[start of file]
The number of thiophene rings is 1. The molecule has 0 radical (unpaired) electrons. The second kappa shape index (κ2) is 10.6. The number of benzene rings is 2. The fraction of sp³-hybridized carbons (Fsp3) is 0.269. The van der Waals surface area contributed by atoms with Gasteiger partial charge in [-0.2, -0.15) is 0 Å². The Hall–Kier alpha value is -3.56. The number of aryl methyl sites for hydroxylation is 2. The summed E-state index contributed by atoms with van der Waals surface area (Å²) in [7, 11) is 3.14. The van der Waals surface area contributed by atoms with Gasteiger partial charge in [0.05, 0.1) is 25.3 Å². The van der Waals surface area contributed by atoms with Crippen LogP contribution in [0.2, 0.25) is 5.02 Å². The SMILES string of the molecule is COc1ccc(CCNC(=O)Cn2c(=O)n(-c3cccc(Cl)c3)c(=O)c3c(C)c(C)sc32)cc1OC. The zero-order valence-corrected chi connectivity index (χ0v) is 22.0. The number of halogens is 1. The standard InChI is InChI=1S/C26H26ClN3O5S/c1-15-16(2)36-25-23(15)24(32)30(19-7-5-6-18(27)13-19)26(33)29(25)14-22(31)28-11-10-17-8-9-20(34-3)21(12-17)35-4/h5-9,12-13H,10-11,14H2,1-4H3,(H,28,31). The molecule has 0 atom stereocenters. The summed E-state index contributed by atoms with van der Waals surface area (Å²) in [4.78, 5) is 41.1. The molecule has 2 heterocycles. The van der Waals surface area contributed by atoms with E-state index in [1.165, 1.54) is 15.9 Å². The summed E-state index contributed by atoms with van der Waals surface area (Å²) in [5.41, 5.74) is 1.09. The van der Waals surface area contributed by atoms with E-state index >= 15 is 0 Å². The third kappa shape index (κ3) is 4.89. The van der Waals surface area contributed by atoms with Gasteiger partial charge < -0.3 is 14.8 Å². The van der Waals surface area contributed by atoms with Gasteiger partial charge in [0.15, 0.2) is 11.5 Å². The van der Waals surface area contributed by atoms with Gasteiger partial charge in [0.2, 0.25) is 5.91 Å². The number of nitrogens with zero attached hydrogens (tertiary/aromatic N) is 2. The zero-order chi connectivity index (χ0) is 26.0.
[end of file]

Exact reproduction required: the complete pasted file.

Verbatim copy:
The number of thiophene rings is 1. The molecule has 0 radical (unpaired) electrons. The second kappa shape index (κ2) is 10.6. The number of benzene rings is 2. The fraction of sp³-hybridized carbons (Fsp3) is 0.269. The van der Waals surface area contributed by atoms with Gasteiger partial charge in [-0.2, -0.15) is 0 Å². The Hall–Kier alpha value is -3.56. The number of aryl methyl sites for hydroxylation is 2. The summed E-state index contributed by atoms with van der Waals surface area (Å²) in [7, 11) is 3.14. The van der Waals surface area contributed by atoms with Gasteiger partial charge in [0.05, 0.1) is 25.3 Å². The van der Waals surface area contributed by atoms with Crippen LogP contribution in [0.2, 0.25) is 5.02 Å². The SMILES string of the molecule is COc1ccc(CCNC(=O)Cn2c(=O)n(-c3cccc(Cl)c3)c(=O)c3c(C)c(C)sc32)cc1OC. The zero-order valence-corrected chi connectivity index (χ0v) is 22.0. The number of halogens is 1. The standard InChI is InChI=1S/C26H26ClN3O5S/c1-15-16(2)36-25-23(15)24(32)30(19-7-5-6-18(27)13-19)26(33)29(25)14-22(31)28-11-10-17-8-9-20(34-3)21(12-17)35-4/h5-9,12-13H,10-11,14H2,1-4H3,(H,28,31). The molecule has 0 atom stereocenters. The summed E-state index contributed by atoms with van der Waals surface area (Å²) in [4.78, 5) is 41.1. The molecule has 2 heterocycles. The van der Waals surface area contributed by atoms with E-state index in [1.165, 1.54) is 15.9 Å². The summed E-state index contributed by atoms with van der Waals surface area (Å²) in [5.41, 5.74) is 1.09. The van der Waals surface area contributed by atoms with E-state index >= 15 is 0 Å². The third kappa shape index (κ3) is 4.89. The van der Waals surface area contributed by atoms with Gasteiger partial charge < -0.3 is 14.8 Å². The van der Waals surface area contributed by atoms with Gasteiger partial charge in [0.15, 0.2) is 11.5 Å². The van der Waals surface area contributed by atoms with Gasteiger partial charge in [0.2, 0.25) is 5.91 Å². The number of nitrogens with zero attached hydrogens (tertiary/aromatic N) is 2. The zero-order chi connectivity index (χ0) is 26.0.